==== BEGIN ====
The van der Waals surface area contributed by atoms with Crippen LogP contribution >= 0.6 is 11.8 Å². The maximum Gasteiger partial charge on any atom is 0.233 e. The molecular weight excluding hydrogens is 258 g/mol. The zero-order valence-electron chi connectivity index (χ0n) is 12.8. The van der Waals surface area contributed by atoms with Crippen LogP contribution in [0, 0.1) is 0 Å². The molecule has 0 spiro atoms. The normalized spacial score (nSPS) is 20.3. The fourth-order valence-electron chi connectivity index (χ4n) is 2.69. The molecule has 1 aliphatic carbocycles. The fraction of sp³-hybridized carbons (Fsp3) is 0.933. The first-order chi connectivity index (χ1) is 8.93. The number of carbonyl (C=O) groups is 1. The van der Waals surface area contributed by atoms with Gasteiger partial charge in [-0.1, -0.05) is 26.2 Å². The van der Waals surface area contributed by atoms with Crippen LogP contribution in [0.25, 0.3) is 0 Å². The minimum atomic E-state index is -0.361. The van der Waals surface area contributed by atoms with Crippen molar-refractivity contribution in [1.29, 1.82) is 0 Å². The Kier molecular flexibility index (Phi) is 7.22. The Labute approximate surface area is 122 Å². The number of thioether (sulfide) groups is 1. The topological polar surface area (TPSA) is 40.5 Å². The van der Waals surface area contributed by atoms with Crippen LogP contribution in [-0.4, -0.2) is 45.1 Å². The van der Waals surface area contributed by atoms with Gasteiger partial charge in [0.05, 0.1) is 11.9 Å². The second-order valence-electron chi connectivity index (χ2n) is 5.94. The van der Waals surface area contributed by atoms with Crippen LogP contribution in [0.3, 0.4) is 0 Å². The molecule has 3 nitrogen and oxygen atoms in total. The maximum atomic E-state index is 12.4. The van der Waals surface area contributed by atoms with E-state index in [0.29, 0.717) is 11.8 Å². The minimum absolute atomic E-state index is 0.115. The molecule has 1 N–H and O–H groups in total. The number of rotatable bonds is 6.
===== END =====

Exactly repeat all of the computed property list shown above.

The van der Waals surface area contributed by atoms with Crippen LogP contribution >= 0.6 is 11.8 Å². The maximum Gasteiger partial charge on any atom is 0.233 e. The molecular weight excluding hydrogens is 258 g/mol. The zero-order valence-electron chi connectivity index (χ0n) is 12.8. The van der Waals surface area contributed by atoms with Crippen LogP contribution in [0, 0.1) is 0 Å². The molecule has 0 spiro atoms. The normalized spacial score (nSPS) is 20.3. The fourth-order valence-electron chi connectivity index (χ4n) is 2.69. The molecule has 1 aliphatic carbocycles. The fraction of sp³-hybridized carbons (Fsp3) is 0.933. The first-order chi connectivity index (χ1) is 8.93. The number of carbonyl (C=O) groups is 1. The van der Waals surface area contributed by atoms with Gasteiger partial charge in [-0.1, -0.05) is 26.2 Å². The van der Waals surface area contributed by atoms with Crippen LogP contribution in [0.25, 0.3) is 0 Å². The minimum atomic E-state index is -0.361. The van der Waals surface area contributed by atoms with Crippen molar-refractivity contribution in [1.29, 1.82) is 0 Å². The Kier molecular flexibility index (Phi) is 7.22. The Labute approximate surface area is 122 Å². The number of thioether (sulfide) groups is 1. The topological polar surface area (TPSA) is 40.5 Å². The van der Waals surface area contributed by atoms with Crippen LogP contribution in [-0.4, -0.2) is 45.1 Å². The van der Waals surface area contributed by atoms with Gasteiger partial charge in [0.05, 0.1) is 11.9 Å². The second-order valence-electron chi connectivity index (χ2n) is 5.94. The van der Waals surface area contributed by atoms with Crippen LogP contribution in [0.3, 0.4) is 0 Å². The molecule has 3 nitrogen and oxygen atoms in total. The maximum atomic E-state index is 12.4. The van der Waals surface area contributed by atoms with E-state index in [0.29, 0.717) is 11.8 Å². The minimum absolute atomic E-state index is 0.115. The molecule has 1 N–H and O–H groups in total. The number of rotatable bonds is 6.